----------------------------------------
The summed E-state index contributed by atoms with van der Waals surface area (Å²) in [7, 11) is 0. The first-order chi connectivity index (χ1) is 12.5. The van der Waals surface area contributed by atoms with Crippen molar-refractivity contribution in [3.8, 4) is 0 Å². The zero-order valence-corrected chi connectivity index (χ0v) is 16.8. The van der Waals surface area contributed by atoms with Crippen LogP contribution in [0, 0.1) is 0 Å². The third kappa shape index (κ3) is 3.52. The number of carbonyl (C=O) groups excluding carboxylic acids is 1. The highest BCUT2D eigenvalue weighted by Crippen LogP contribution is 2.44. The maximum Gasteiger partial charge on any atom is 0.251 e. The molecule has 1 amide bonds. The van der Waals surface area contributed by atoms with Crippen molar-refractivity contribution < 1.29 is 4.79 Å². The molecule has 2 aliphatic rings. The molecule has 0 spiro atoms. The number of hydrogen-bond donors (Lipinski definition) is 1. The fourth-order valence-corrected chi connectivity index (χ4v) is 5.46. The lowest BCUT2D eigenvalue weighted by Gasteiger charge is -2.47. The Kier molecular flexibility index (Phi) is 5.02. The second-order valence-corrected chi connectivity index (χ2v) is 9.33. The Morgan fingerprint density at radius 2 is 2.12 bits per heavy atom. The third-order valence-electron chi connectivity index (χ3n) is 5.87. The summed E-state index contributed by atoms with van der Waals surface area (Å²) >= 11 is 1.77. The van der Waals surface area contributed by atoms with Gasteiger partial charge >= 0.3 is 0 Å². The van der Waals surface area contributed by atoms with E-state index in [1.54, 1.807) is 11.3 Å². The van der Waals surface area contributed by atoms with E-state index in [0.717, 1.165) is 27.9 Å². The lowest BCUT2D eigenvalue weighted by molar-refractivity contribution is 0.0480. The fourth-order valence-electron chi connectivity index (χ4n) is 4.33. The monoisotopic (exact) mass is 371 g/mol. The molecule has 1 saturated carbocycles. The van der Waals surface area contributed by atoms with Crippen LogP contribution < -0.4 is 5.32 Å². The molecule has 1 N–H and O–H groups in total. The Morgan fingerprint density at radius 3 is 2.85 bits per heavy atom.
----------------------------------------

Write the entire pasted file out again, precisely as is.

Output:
The summed E-state index contributed by atoms with van der Waals surface area (Å²) in [7, 11) is 0. The first-order chi connectivity index (χ1) is 12.5. The van der Waals surface area contributed by atoms with Crippen molar-refractivity contribution in [3.8, 4) is 0 Å². The zero-order valence-corrected chi connectivity index (χ0v) is 16.8. The van der Waals surface area contributed by atoms with Crippen LogP contribution in [0, 0.1) is 0 Å². The third kappa shape index (κ3) is 3.52. The number of carbonyl (C=O) groups excluding carboxylic acids is 1. The highest BCUT2D eigenvalue weighted by Crippen LogP contribution is 2.44. The maximum Gasteiger partial charge on any atom is 0.251 e. The molecule has 1 amide bonds. The van der Waals surface area contributed by atoms with Crippen molar-refractivity contribution < 1.29 is 4.79 Å². The molecule has 2 aliphatic rings. The molecule has 0 spiro atoms. The number of hydrogen-bond donors (Lipinski definition) is 1. The fourth-order valence-corrected chi connectivity index (χ4v) is 5.46. The lowest BCUT2D eigenvalue weighted by Gasteiger charge is -2.47. The Kier molecular flexibility index (Phi) is 5.02. The second-order valence-corrected chi connectivity index (χ2v) is 9.33. The Morgan fingerprint density at radius 2 is 2.12 bits per heavy atom. The third-order valence-electron chi connectivity index (χ3n) is 5.87. The summed E-state index contributed by atoms with van der Waals surface area (Å²) >= 11 is 1.77. The van der Waals surface area contributed by atoms with Gasteiger partial charge >= 0.3 is 0 Å². The van der Waals surface area contributed by atoms with E-state index in [1.54, 1.807) is 11.3 Å². The van der Waals surface area contributed by atoms with E-state index in [0.717, 1.165) is 27.9 Å². The lowest BCUT2D eigenvalue weighted by molar-refractivity contribution is 0.0480. The fourth-order valence-electron chi connectivity index (χ4n) is 4.33. The monoisotopic (exact) mass is 371 g/mol. The molecule has 1 saturated carbocycles. The van der Waals surface area contributed by atoms with Crippen LogP contribution < -0.4 is 5.32 Å². The molecule has 1 N–H and O–H groups in total. The Morgan fingerprint density at radius 3 is 2.85 bits per heavy atom.